I first heard of and saw Pete Um when he supported Hot Chip at Cambridge Junction in 2014. As the stage cleared, it became evident that the strange man wearing shit sunglasses and brandishing a pint of cider was the opener. Fumbling through minidiscs (his chosen format for backing tracks) in front of a largely nonplussed audience, he rattled through a bewildering and extraordinary 15 or so tracks in half an hour.
That night I bought UM’s 2012 compilation, Can’t Get Started. It’s a fairly low-key, sombre and strange affair for a purported ‘best of’ volume, which he also saw fit to press onto a single 10”. Um’s music is both praised and maligned for its brevity, with many songs clocking in around the 1-minute mark. He has a response for that on ‘That’s Too Close’ (1:17):
While she’s going on and on
About the thing that’s wrong
About my brilliant songs
They’re too short
They should be more... long.
The answers to UM’s intrigues, as an artist and a person, are often partially answered by his own songs. ‘Enough’, drawn from 2012’s Babysitting the Apocalypse, squelches and lurches along as he questions 20 years of UM: When will you all have had enough?
His first (he thinks) album, General Purpose Um, relies heavily on disjointed samples purloined from bargain bins and abstract wittering. An obvious standout is the glittery, sadistic electro-swing of ‘Just Like Kurt’ with the lyrics: Every time I see your face, I just want to kill myself, like Kurt, and the paranoid shuffle of ‘Ain’t Got No Style’.
Then there’s ‘If You Speak My Real Name’ from one of his high-water marks, 2008’s No Pressure, which is a mesmerising, stuttering and totally unironic love song. ‘The Social Astronaut’ crackles like Um drifting through space-time called to a standstill and often near-transcendent when he includes it in his sets.
Of the approximately 25 times I’ve seen Pete, his most recent gigs have been some of the most memorable, coinciding with a fertile flood of new songs. The riotous ‘Real Rock ‘n’ Roll’ seems to satirise the situation of being a middle-aged man in a band (Please help an old man off of his high horse / You take the reins just remember it’s my horse), ‘Ed Sheeran’ sees a comment by an in-law on the ginger megastar turned into a rumination on Pete’s own career, and ‘Golden Buddha Baby’ ruefully questions the possibility for personal growth and change.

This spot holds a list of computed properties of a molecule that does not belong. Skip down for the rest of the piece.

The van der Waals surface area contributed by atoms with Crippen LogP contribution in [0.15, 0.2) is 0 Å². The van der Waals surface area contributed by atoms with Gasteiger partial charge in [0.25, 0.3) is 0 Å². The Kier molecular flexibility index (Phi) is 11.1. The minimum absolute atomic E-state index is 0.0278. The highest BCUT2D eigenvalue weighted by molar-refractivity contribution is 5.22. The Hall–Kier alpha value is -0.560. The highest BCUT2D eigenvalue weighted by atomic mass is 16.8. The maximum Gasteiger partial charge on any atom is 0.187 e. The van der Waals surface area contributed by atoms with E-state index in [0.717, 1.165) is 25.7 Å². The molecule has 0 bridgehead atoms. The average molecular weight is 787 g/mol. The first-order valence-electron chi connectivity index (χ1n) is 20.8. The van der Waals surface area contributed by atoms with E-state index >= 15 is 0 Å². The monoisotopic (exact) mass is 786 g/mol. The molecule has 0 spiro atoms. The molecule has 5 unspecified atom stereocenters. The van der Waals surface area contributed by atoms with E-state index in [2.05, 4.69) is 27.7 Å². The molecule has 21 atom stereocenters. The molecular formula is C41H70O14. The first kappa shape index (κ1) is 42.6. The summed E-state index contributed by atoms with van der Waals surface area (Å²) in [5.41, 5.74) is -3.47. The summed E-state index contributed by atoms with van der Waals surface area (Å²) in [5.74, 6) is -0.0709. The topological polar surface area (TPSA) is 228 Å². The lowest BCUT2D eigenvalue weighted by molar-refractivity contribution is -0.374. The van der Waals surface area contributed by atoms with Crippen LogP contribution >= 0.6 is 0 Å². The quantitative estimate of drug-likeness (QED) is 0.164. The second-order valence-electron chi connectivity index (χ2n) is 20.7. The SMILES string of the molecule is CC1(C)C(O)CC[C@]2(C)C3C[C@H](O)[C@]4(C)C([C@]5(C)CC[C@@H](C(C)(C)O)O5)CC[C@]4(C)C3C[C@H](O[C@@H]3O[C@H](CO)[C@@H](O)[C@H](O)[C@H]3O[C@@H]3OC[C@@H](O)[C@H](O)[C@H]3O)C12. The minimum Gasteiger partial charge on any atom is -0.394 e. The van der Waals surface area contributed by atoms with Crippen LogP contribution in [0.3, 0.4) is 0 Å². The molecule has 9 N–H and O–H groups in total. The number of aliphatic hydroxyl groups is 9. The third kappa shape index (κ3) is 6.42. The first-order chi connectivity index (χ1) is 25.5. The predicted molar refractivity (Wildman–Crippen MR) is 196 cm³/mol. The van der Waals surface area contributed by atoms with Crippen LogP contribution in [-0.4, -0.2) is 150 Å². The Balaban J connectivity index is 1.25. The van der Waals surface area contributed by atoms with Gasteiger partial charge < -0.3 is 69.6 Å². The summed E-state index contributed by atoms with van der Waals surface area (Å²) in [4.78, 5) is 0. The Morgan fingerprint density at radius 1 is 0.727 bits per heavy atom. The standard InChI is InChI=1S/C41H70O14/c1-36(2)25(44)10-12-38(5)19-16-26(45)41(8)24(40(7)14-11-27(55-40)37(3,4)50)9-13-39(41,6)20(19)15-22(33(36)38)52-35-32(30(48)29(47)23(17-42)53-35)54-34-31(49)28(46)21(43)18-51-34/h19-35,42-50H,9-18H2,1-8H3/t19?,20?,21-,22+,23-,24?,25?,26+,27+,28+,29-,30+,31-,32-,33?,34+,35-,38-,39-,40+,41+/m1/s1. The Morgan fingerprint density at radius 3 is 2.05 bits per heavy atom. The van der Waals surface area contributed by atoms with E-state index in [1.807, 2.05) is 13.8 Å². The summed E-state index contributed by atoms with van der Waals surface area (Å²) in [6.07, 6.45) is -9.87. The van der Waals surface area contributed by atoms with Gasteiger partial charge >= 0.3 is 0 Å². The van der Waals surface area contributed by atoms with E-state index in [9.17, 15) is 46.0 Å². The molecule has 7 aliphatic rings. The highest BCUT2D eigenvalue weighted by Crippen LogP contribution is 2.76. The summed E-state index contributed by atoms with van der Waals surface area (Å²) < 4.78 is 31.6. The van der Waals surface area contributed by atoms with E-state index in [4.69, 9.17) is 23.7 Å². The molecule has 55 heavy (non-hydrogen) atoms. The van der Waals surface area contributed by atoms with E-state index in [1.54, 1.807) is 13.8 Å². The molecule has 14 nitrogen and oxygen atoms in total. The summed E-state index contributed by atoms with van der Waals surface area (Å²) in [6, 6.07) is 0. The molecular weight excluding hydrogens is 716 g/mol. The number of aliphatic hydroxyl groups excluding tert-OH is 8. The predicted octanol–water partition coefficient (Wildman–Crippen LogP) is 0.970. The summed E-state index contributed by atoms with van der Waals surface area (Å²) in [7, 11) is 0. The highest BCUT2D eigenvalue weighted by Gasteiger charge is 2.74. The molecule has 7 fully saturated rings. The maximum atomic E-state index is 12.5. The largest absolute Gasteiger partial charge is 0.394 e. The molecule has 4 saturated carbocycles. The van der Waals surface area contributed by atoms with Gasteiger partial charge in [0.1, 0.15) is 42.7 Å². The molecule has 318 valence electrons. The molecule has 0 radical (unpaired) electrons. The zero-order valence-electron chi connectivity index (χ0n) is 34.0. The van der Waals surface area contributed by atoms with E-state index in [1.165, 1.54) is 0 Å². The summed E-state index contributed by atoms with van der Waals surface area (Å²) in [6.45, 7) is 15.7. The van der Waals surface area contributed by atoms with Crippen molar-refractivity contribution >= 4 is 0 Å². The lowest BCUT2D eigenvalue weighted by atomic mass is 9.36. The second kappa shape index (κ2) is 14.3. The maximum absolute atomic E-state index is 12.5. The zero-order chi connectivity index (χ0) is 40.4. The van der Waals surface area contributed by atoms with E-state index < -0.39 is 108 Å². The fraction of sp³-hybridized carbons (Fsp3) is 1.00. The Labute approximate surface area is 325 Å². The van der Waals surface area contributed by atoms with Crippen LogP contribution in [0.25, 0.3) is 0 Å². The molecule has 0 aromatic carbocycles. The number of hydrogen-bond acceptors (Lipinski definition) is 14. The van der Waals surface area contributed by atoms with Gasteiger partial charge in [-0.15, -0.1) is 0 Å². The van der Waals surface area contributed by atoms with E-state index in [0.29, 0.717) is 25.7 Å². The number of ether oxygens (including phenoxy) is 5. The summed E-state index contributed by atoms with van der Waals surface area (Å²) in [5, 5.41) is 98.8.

Pete’s world starts existence with cassettes and CD-Rs from 1996 onwards along a vague timeline of varied artistic productivity, including hundreds of YouTube clips, an encyclopaedic knowledge of music and a seemingly impenetrable back catalogue of literally thousands of songs. He has created, over 20 years, a full career and history of a musical visionary, the surface of which has barely been scratched by the general public. His YouTube videos, many of which predate the channel, constitute a fascinating wormhole to access everything from the raw existential horror of a hangover in a grey and windy London park to footage of Pete being harassed during a boombox performance at Cambridge’s Strawberry Fair festival.
I am in danger of becoming a self-styled ‘Um Evangelist’, telling anyone who will listen about Cambridge’s Don Van Vliet, the East Anglian Brian Wilson. When I told him that we had him pegged as an ‘unsung hero’, he offered this response:
"Seems churlish to disagree but don’t think I’m a genius or unsung hero. I am, however, Pete F*cking Um!"
He’s right; he doesn’t need to be categorised as genius, unsung nor any kind of hero. The answer perhaps lies in his recent song, ‘Sheep’.
I’m by far the world’s foremost Pete Um
If there’s others around, I’ve not yet met one
Maybe that sounds arrogant, maybe it’s true
But then why in the world am I telling you?
It is enough for Pete Um just to exist, so it almost defies criticism or comparison: why does he need to tell you? He is the foremost Pete Um, and that is enough, he doesn’t have to be anything else. Long may it continue.
Written by Connor Browne
Pete Um will play at The Five Bells, New Cross on 23rd November 2017.